Sad news in the hockey world on Tuesday as the Chicago Blackhawks announced that Hockey Hall of Famer Stan Mikita has died at the age of 78.
“There are no words to describe our sadness over Stan’s passing. He meant so much to the Chicago Blackhawks, to the game of hockey, and to all of Chicago. He left an imprint that will forever be etched in the hearts of fans – past, present and future. Stan made everyone he touched a better person. My wife Marilyn and I, joined by the entire Wirtz family, extend our prayers and thoughts to Jill and the Mikita family. ‘Stosh’ will be deeply missed, but never, ever forgotten.”
Mikita was born in Czechoslovakia and moved to Ontario, Canada when he was eight years old. He would join the Blackhawks during the 1958-59 NHL season and spent his entire 22-year NHL career with the franchise, helping them capture the 1961 Stanley Cup. Along with teammate Bobby Hull, he would be one of the first players to curve his stick.
His career would come to an end in 1980 after 1,396 NHL games. Mikita finished with 541 goals and 1,467 points making him the franchise’s all-time leading scorer. Along with one Cup, he also won the Art Ross Trophy four times, the Lady Byng Trophy twice and the Hart Trophy in 1967 and 1968. He remains the only player to win the Art Ross, Hart and Byng in the same season — something he did twice.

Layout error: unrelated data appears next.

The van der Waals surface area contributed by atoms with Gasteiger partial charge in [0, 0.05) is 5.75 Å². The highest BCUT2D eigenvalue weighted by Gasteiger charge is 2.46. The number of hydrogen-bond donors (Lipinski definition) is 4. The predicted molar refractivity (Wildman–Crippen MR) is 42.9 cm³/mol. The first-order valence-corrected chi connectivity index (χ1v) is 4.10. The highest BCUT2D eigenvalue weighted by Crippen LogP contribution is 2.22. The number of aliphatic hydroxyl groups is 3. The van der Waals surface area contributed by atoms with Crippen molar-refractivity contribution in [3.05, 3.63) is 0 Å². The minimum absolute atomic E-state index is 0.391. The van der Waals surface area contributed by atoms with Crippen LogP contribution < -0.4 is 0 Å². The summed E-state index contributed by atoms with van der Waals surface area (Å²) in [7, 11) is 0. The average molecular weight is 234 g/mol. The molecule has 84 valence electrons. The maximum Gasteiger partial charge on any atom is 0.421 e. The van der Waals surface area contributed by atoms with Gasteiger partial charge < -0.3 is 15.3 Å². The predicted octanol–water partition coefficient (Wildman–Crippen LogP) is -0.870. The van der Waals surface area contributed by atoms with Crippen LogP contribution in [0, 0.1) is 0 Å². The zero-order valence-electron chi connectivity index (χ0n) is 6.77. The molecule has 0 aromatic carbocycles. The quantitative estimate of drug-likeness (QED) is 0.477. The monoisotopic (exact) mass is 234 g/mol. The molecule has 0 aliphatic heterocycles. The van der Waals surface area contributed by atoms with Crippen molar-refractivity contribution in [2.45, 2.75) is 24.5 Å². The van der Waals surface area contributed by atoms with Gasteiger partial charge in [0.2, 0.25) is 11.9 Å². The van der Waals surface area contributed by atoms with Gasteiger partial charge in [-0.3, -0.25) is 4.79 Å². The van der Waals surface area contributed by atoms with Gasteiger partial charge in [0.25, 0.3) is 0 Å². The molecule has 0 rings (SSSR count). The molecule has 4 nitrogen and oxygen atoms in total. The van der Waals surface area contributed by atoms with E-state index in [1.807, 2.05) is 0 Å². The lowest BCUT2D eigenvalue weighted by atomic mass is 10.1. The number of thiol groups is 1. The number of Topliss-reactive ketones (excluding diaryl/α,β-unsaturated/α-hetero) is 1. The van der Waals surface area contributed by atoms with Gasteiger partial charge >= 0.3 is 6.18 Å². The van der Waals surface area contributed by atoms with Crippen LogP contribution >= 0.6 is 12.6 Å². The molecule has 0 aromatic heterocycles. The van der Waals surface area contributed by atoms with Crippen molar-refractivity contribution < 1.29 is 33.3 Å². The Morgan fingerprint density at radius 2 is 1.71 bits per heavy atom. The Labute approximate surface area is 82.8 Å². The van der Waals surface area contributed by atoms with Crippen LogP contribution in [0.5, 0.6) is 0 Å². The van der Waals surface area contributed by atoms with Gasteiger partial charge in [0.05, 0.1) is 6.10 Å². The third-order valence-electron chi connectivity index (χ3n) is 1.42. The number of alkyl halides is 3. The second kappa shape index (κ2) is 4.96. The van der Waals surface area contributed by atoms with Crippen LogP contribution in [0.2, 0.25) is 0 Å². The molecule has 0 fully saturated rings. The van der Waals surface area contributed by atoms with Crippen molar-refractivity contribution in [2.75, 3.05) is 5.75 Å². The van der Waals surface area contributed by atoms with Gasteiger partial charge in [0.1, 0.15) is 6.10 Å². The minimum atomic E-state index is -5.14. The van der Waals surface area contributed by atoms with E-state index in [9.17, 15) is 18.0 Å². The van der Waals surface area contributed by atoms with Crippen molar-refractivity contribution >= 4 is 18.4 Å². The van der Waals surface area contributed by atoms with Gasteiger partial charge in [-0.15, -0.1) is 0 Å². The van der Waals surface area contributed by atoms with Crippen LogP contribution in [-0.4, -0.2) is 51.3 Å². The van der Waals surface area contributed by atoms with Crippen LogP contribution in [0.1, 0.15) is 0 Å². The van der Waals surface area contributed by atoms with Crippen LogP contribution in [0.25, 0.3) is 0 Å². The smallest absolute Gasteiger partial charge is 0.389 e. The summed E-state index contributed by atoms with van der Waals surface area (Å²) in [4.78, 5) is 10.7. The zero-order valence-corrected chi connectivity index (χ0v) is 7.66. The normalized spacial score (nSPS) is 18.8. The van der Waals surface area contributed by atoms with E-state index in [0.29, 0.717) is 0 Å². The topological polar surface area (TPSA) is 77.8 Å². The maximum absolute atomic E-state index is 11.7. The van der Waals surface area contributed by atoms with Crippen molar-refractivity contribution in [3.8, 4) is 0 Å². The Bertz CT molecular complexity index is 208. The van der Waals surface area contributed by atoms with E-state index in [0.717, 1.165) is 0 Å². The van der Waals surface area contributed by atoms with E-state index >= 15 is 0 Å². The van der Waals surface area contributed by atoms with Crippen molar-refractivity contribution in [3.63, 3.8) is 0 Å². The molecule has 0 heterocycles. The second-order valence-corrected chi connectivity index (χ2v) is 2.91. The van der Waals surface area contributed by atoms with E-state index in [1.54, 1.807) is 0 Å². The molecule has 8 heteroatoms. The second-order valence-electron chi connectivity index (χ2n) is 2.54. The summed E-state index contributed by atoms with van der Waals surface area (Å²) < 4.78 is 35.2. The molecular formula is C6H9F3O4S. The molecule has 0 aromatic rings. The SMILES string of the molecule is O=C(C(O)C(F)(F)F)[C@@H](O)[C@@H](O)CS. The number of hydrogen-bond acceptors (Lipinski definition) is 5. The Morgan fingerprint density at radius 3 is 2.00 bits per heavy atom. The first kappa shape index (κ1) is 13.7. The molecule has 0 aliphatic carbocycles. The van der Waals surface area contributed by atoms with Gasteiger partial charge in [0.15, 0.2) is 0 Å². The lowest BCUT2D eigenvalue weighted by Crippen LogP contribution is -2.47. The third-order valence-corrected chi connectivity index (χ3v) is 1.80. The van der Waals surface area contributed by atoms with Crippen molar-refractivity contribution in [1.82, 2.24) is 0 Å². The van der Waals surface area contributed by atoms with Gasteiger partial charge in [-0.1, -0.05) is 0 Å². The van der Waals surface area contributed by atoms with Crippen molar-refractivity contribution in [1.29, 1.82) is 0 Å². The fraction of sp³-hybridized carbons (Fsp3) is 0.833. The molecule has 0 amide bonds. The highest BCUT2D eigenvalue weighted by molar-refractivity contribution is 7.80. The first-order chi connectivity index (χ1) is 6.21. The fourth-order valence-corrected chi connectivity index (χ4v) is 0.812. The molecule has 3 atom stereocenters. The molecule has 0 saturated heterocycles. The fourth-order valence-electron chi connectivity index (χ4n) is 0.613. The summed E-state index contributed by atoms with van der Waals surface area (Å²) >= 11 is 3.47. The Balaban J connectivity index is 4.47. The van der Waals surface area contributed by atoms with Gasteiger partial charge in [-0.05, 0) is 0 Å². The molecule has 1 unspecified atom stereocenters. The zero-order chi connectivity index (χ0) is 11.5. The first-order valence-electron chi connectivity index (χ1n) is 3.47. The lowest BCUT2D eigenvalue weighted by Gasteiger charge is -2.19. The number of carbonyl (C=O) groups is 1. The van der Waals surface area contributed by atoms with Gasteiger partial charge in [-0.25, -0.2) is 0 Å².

During his playing days, Mikita partnered with a Chicago businessman to create the American Hearing Impaired Hockey Association to help those deaf and hard-of-hearing build confidence and enjoy the game. The AHIHA is still going 45 years later.
The Blackhawks would retire his No. 21 months after he hung up his skates and the Hockey Hall of Fame came calling in 1983. In 2011, a statue was installed outside of United Center. During All-Star Weekend in 2017 he was named on the list of the NHL’s 100 greatest players.
Mikita’s name entered the pop culture world in 1992 when the big hang out spot for Wayne Campbell and Garth Algar in the movie “Wayne’s World” was named Stan Mikita’s Donuts.
“I put in 22 years as a pro athlete and they remembered me from a doughnut shop in a movie,” he told Sports Illustrated in 1997.
In 2015, when he was 75 years old, news came out that Mikita had been diagnosed with Lewy body dementia, a brain disorder that affects the memory and can cause hallucinations and sleep disorders. “Whatever world he is in, he’s content,” his daughter Jane told the Chicago Tribune.